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THE A'MERC'N FAMILY: Generations of employees bring kinship to Fond du Lac company

Mar. 18, 2014
 
Members of the Mathers family (three generations) are working at or retired from Mercury Marine. From left are: Randy Mathers, his father Scott Mathers, and Scott's parents, Ruth and Wayne Mathers.
Members of the Mathers family (three generations) are working at or retired from Mercury Marine. From left are: Randy Mathers, his father Scott Mathers, and Scott's parents, Ruth and Wayne Mathers. / Patrick Flood/Action Reporter Media
The Miller family, from left Karen Miller, Karl Miller and their son Steve Miller in the late 1970s after a move to Belgium through Karl's work with Mercury Marine. / Submitted photo

Mercury Marine: 75 years and counting

Today, Action Reporter Media continues a series of stories taking a look at Mercury Marine, its role in the marine motor industry and, closer to home, its impact and role in Fond du Lac and on its residents.
The stories will run throughout the year in concert with the celebration of Mercury’s 75 years in business.
If you have a story to tell about Mercury Marine, a memory or memorabilia to share related to the company, email The Reporter Editor Peggy Breister at pbreister@fdlreporter.com (indicate Mercury Marine in the subject line). We may incorporate your story or items in future stories. If you need further information, contact Breister at (920) 907-7912.

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Generations of families have worked within the walls of the mile-long factory located prominently along Highway 41 in Fond du Lac.

From employees on factory assembly lines to machinists to high-level executives, for decades Mercury Marine has provided a local livelihood as the largest manufacturer of marine propulsion engines in the world.

Hired at Mercury in the 1960s, 71-year-old John Delap of Fond du Lac worked in furnace maintenance in Plant 17, a casting facility that housed diecast machines. He set a precedent by becoming the first welder to be certified at Mercury Marine.

“I loved the job, but got tired of training new people when we had layoffs, which was often,” he said. “So I went after management to get people who were certified and I myself went to Madison for training.”

DeLap was responsible for upkeep of the large furnaces used to melt aluminum. Each diecast machine has its own furnace, he said.

“It was a good living, so I made it my career for 37 years. There’s a lot of people in the community who know me because of my work there,” he said.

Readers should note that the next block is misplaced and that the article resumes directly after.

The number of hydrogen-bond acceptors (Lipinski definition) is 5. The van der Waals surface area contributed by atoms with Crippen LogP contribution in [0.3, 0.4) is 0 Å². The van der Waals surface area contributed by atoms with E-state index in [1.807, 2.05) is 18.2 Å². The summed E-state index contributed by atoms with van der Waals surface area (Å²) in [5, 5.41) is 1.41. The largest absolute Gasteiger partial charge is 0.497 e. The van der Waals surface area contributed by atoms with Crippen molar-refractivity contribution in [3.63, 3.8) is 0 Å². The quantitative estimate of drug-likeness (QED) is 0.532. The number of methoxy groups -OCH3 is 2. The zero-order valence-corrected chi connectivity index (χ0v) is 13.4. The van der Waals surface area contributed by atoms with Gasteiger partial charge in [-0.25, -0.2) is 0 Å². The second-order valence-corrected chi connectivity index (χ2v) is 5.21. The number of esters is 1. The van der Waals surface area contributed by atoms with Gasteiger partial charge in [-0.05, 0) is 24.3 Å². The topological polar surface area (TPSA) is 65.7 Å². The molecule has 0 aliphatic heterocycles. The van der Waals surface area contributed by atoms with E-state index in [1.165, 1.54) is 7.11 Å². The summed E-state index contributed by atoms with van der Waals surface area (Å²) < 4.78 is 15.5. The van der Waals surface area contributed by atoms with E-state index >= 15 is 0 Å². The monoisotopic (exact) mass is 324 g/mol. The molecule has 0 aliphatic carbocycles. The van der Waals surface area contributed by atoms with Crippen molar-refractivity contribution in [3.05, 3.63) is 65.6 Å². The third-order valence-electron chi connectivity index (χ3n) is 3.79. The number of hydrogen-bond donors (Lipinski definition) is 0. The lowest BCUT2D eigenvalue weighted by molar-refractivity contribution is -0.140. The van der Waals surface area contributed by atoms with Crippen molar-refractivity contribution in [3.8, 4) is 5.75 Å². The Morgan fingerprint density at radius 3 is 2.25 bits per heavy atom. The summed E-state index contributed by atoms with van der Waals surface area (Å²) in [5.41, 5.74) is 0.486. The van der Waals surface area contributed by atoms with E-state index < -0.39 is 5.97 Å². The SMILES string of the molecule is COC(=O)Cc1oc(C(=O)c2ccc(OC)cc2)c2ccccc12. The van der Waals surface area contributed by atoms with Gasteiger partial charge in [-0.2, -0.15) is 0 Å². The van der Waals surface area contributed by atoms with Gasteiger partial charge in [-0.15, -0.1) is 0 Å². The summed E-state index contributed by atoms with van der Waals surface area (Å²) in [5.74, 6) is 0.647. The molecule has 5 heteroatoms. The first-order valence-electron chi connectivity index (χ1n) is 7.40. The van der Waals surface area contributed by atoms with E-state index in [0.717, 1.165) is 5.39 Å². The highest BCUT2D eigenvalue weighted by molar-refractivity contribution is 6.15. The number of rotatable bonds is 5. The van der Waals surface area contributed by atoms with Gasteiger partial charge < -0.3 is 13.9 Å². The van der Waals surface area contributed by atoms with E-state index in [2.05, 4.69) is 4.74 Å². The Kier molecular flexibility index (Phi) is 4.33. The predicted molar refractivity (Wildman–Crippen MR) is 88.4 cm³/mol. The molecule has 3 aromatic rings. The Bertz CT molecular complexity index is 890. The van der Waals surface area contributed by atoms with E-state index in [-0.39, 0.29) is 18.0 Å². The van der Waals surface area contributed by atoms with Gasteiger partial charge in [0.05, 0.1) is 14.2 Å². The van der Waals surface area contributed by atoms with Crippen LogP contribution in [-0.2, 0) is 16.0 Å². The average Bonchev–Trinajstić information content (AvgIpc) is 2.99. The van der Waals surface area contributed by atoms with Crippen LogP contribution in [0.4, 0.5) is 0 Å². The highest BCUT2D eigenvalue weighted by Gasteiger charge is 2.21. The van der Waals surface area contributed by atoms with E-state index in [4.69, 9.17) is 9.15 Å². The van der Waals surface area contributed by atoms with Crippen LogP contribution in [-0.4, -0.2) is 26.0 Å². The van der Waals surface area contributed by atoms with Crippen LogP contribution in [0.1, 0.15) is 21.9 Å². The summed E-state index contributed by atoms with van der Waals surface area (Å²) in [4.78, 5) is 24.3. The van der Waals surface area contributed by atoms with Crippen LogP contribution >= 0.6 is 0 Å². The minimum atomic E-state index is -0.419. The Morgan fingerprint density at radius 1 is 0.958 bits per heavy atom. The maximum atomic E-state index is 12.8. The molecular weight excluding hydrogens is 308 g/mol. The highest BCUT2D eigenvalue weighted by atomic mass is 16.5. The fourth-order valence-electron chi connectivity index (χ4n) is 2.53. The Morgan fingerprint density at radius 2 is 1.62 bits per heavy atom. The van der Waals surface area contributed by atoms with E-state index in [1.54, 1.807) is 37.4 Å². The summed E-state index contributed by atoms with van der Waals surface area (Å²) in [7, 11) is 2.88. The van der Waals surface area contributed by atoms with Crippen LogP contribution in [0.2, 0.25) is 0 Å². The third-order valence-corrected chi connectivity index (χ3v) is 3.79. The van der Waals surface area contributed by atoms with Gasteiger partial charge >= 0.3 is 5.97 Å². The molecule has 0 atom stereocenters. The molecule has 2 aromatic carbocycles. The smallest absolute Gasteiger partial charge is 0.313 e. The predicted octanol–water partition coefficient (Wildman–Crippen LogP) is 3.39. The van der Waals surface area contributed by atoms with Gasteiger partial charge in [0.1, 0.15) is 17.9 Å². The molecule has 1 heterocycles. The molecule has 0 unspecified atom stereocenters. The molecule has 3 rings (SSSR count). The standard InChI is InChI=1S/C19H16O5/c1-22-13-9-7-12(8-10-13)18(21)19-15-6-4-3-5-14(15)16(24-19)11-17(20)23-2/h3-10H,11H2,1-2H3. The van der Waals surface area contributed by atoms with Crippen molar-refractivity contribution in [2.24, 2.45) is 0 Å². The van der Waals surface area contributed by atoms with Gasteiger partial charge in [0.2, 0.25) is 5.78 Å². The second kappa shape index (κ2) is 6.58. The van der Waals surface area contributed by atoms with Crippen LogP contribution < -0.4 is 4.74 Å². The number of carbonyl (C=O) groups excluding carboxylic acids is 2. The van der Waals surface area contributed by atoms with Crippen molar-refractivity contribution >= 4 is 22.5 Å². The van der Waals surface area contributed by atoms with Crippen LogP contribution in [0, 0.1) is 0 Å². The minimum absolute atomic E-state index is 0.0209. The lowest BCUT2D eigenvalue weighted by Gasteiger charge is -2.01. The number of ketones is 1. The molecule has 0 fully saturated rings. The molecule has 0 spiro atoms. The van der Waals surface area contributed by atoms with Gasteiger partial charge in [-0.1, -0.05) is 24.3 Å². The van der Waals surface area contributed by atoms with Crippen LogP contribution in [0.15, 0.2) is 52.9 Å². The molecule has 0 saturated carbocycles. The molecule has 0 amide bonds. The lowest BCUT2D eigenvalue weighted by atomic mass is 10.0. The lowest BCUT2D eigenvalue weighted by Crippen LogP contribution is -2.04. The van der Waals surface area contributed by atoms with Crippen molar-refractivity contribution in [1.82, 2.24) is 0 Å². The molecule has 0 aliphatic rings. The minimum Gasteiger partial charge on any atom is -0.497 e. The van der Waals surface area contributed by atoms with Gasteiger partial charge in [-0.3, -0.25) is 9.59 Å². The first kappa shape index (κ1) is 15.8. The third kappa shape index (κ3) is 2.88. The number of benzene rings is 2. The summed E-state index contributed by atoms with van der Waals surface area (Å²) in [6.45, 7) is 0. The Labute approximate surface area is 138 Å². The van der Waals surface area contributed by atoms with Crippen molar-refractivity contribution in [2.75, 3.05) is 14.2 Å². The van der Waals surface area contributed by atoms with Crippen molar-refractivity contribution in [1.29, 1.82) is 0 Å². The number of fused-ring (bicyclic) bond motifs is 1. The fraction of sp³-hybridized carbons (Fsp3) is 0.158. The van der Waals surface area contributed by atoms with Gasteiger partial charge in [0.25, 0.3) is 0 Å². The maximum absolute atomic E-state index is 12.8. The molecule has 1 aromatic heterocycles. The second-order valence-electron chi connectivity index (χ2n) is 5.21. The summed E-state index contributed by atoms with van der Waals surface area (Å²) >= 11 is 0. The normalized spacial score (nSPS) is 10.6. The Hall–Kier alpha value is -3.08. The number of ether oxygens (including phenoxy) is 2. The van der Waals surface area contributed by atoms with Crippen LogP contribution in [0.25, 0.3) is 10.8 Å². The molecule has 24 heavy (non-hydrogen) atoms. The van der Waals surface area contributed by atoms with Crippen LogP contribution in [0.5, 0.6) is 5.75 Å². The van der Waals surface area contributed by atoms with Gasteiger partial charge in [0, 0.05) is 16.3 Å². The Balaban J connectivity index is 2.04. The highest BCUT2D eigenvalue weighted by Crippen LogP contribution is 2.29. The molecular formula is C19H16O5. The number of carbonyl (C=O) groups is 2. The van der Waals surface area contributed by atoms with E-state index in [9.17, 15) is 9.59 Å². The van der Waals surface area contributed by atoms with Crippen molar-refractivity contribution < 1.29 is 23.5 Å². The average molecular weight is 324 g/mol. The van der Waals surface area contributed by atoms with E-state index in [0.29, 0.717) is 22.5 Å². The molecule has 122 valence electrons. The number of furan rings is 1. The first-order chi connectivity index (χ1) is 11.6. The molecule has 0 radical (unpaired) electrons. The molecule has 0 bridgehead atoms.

In the blood

Scott Mathers, 57, is among three generations of the Mathers family at Merc. He works in the testing area and inspects V8 engines.

“What I like about being here are the challenges presented, learning new things, new engine products,” he said. “It’s been a lot of fun.”

The family patriarch, Wayne Mathers, retired from Mercury in the late 1970s. His wife, Ruth Mathers, is also retired from the company.

Hired right out of high school, Scott Mathers is now in his 38th year at Merc. With additional schooling he learned how to operate and program CNC machines. When he was called back from a layoff in 1992, he ended up on first shift in assembly.

“Engines are in my blood. My brothers are mechanics and all of us grew up working on cars,” he said.

His son, 21-year-old Randy Mathers, followed in his father’s footsteps. He saw it as a great opportunity after high school graduation. Mathers is employed as an assembly technician on the V6 Optimax line.

“It’s a pretty decent-paced job and I get along with the people there,” he said. “Like my dad, I was always into mechanical things ... fast cars, snowmobiles — anything.”

'Mr. International'

As the son of Mercury’s former vice president of international business, Steve Miller recalls a colorful childhood and a few years living in Belgium, dinner parties at his parent’s house with guests from other countries and spending lots of time “on the water.”

His father, Karl Miller, passed away in early 2000, but left his son with a keen sense of what it means to care about customers and a quality product.

“My dad knew his customers on a personal level,” Miller said. “They came to the house for drinks and dinner because it was all about the relationship.”

Known as “Mr. International,” Karl Miller was one of the people who helped grow Mercury’s global distribution to what it is today. Point to a spot on the globe and the man had probably been there and knew someone. His customers would walk through fire for him, his son said.

“He’s the one who put the water gene in my head,” Steve Miller said. “ We always had a boat growing up. I learned to scuba dive and we fished a lot.”

Employed at Mercury as a senior manager in product planning/market research, Steve Miller just hit a 20-year milestone with the company. An internship after college brought him through the doors and he decided he liked being around boats and developing new and better ways of doing things.

“I try to apply a lot of what my dad taught me about getting to know people because it helps all the parts of a company work together,” he said. “And his sincerity, it’s one of the best lessons I ever learned.”

Sharon Roznik may be reached at sroznik@fdlreporter.com or (920) 907-7936.

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